Recent years have seen an increase in the prevalence of non-carious cervical lesions (NCCLs). As they are more common in older patients further increase are likely. Several alternatives to improve the bonding of restorations have been suggested and conditioning with ethylene diamine tetra acetic acid (EDTA) has been reported in vitro. The aim of this trial was to evaluate the influence of preliminary EDTA conditioning on the retention of composite restorations in NCCLs bonded with a one-step self-etch adhesive over the course of 18 months.
Patients with two similar-sized NCCL were selected and randomly allocated to one of two groups. 2 calibrated dentists placed the resin composite restorations using a one-step self-etch adhesive after preliminary cleaning with pumice and water. Half of the restorations were placed according to the manufacturer’s instructions. The other half has the lesion surface conditioned with 17% EDTA for 2min before adhesive application. Restorations were evaluated at baseline, 6, 12, and 18 months using FDI criteria by independent examiners blind to the allocation. Retention rate was the primary outcome, marginal adaptation and staining secondary outcomes.
- The average age of the patients was 40 (range 24-56 )
- 96 restorations were placed in 48 patients.
- 54 restorations were placed in the maxillary arch, 42 in mandible. 54.2 % were placed in premolars, 33.3% in anterior teeth and 12.5% in molars
|Number of restorations at baseline
|Restoration failures at 18 months
|Cumulative retention rate at 18 months
|95.5%(95% CI 84.9– 98.7)
|79.6%(95% CI 65.5–89.9)
- Significant deterioration of the marginal adaptation and marginal discoloration were observed for both groups over the 18-month evaluation.
The authors concluded:
The preliminary conditioning with EDTA before application of a one-step self-etch adhesive significantly improved the retention rates of composite restorations in cervical lesions.
This trial has a sample size calculation indicating that 44 restorations were sufficient to detect a 20% difference between the groups and a good description of the clinical intervention and assessors that were blind to the allocations. At the 18-month assessment, however, there was a higher rate of drop out in the control group than the EDTA group. Calculation of the numbers needed to treat from the data supplied at 18 months would suggest that you would need to place 5 NCCL restorations with EDTA in order to have one additional restoration survive at 18 months. If you were do a worst case scenario analysis based on all the missing filing data from the EDTA group failing and all those from the control group being retained (unlikely but possible) you would see need to place 20 NCCL restorations with EDTA in order to have one additional restoration survive at 18 months. The authors also highlight the fact that the EDTA had no impact on marginal adaptation and discoloration. We have reported on a number of reviews on the treatment of NCCLs (see links) and more research is needed to determine the best approach for managing this condition, which is increasing in prevalence.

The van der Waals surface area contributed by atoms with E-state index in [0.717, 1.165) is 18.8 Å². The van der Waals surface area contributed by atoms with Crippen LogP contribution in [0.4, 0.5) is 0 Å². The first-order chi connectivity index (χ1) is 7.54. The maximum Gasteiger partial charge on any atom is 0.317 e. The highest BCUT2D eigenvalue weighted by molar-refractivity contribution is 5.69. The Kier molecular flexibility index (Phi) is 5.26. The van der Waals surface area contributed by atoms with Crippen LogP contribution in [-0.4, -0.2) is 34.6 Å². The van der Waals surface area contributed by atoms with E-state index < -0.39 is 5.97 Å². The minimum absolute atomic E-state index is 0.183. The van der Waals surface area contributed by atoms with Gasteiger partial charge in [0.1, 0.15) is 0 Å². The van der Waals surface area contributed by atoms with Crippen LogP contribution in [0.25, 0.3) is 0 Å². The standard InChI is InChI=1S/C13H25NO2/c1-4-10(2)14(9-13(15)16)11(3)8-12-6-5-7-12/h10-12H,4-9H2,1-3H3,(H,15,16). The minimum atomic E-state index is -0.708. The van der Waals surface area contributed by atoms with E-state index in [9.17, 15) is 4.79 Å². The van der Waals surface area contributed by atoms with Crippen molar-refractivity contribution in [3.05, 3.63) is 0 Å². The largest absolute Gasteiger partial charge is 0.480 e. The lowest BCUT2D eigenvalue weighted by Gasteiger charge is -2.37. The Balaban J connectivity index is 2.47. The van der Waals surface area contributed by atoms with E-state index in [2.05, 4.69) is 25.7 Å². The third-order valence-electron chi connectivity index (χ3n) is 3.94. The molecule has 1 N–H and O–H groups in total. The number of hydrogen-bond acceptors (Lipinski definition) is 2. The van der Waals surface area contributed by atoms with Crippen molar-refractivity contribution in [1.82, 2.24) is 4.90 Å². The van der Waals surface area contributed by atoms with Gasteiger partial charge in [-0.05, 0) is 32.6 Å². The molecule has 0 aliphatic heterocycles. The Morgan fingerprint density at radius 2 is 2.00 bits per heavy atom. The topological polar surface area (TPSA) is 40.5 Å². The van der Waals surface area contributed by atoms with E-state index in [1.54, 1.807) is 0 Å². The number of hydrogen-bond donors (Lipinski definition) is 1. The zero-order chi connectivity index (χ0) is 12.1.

Luque-Martinez I, Muñoz MA, Mena-Serrano A, Hass V, Reis A, Loguercio AD. Effect of EDTA conditioning on cervical restorations bonded with a self-etch adhesive: A randomized double-blind clinical trial. J Dent. 2015 May 8. pii: S0300-5712(15)00107-4. doi: 10.1016/j.jdent.2015.04.013. [Epub ahead of print] PubMed PMID: 25963586.